Lewis Mehl-Madrona, MD, graduated from Stanford University School of Medicine and trained in family medicine, psychiatry, and clinical psychology. He has been on the faculties of several medical schools, including the University of Saskatchewan College of Medicine, and teaches in the clinical psychology program at Union Institute & University in Brattleboro, Vermont.
Mehl-Madrona has been studying traditional healing and healers since his early days and has written about their work and the process of healing. His primary focus has been on Cherokee and Lakota traditions, though he has also explored other Great Plains cultures and those of Northeastern North America.
Mehl-Madrona continues to work with aboriginal communities to develop uniquely aboriginal styles of healing and health care for use in those communities. He also works with people who have been diagnosed with schizophrenia to explore healing through dialogue in community.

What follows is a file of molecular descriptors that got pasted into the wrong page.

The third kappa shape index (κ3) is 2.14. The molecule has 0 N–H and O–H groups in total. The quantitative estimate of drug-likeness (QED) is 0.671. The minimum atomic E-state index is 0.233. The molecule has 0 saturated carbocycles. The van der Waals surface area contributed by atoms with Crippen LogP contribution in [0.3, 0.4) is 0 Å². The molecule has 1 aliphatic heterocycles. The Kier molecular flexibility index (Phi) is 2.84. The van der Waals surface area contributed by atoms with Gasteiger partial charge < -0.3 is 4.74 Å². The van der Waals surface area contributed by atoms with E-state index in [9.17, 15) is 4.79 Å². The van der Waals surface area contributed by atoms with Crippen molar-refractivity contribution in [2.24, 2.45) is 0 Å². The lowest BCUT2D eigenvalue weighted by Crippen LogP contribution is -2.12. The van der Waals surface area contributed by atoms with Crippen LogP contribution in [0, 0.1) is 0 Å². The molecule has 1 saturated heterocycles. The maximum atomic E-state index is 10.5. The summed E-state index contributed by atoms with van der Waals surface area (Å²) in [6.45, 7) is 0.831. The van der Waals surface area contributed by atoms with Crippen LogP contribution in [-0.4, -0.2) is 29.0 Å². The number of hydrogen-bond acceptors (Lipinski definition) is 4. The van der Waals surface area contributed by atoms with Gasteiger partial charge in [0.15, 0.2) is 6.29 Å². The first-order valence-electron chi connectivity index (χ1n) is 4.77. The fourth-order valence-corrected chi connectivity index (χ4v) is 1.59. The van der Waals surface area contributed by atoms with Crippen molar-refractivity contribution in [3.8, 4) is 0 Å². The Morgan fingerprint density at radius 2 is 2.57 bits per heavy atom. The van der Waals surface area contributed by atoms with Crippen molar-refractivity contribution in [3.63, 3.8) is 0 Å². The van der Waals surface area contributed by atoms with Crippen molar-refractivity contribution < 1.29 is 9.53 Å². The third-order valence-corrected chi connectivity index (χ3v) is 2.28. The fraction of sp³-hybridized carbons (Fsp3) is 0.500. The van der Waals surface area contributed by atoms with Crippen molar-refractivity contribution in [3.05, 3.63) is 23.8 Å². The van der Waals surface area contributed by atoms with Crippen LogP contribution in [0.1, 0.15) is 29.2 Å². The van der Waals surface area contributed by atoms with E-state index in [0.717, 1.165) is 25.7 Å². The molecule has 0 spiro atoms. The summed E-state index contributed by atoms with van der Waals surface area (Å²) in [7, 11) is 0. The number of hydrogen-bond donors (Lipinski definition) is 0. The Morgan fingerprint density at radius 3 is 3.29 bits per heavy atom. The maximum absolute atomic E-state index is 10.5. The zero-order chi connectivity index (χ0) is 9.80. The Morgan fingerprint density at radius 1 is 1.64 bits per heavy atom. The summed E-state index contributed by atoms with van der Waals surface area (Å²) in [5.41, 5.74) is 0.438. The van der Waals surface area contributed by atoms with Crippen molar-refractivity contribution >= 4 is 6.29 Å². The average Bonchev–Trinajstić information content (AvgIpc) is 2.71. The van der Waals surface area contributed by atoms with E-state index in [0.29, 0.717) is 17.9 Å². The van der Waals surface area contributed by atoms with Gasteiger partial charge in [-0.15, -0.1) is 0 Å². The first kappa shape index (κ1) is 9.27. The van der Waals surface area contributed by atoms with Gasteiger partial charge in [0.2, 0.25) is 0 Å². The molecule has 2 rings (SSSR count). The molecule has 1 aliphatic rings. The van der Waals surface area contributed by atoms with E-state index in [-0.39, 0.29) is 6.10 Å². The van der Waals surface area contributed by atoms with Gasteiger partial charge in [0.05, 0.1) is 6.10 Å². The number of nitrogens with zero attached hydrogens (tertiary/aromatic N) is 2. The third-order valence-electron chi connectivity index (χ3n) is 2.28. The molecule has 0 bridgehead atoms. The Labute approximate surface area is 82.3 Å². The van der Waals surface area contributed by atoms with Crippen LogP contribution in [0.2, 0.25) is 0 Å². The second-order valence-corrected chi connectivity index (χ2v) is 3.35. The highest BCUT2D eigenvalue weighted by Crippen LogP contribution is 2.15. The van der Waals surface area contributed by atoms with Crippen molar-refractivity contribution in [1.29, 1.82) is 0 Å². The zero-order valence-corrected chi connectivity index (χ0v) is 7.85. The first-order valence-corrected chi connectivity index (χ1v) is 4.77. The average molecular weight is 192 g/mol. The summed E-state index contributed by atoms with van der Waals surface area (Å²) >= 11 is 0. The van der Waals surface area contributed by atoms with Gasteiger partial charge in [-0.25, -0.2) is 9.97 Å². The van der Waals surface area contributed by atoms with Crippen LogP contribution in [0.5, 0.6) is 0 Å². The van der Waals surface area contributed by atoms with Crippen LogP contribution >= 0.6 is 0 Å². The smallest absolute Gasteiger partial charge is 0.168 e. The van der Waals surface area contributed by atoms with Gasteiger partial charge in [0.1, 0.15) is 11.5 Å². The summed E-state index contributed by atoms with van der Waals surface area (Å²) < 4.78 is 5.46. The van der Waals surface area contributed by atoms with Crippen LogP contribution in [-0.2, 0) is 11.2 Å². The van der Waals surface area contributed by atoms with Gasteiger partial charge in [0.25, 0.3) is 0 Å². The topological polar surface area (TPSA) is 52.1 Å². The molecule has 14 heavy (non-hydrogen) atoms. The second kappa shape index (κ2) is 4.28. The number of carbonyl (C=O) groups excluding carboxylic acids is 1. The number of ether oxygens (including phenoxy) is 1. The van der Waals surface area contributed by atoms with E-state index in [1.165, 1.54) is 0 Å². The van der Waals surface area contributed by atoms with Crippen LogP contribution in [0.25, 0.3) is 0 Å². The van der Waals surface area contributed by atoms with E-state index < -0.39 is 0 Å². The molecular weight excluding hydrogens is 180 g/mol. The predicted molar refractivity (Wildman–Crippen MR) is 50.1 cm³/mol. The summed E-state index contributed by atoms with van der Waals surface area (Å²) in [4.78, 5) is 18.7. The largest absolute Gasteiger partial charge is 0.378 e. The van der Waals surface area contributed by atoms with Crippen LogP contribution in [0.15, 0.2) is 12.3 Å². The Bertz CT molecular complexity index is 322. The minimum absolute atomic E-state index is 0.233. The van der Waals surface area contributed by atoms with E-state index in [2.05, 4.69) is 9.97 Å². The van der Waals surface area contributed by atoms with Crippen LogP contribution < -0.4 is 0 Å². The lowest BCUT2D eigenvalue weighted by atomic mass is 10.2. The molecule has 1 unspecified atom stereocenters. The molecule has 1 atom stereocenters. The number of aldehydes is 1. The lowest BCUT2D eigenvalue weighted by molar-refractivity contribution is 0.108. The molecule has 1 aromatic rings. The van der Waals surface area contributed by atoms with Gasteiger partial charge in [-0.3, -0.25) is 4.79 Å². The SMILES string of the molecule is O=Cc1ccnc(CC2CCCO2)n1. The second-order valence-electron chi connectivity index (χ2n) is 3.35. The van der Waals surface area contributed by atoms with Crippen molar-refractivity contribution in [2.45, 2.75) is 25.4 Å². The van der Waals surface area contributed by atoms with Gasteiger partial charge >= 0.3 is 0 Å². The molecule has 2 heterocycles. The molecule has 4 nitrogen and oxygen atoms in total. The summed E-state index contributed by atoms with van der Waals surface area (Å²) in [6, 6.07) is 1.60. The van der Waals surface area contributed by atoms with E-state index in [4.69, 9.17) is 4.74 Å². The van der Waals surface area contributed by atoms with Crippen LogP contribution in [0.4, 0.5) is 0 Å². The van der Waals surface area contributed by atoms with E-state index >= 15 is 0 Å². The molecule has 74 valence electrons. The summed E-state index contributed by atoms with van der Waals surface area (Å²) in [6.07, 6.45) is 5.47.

His goal is to bring the wisdom of indigenous peoples about healing into mainstream medicine and to transform medicine and psychology through this wisdom, coupled with more European-derived narrative traditions. His current interests are psychosis and its treatment within community and with nonpharmacological means, narrative approaches to chronic pain and its use in primary care, and further developing healing paradigms within a narrative/indigenous framework.
Lewis Mehl-Madrona is author of Coyote Medicine, Coyote Healing, and Coyote Wisdom, a trilogy of books on what traditional native culture has to offer the modern world. He is also author of Narrative Medicine and Healing the Mind Through the Power of Story: The Promise of Narrative Psychiatry.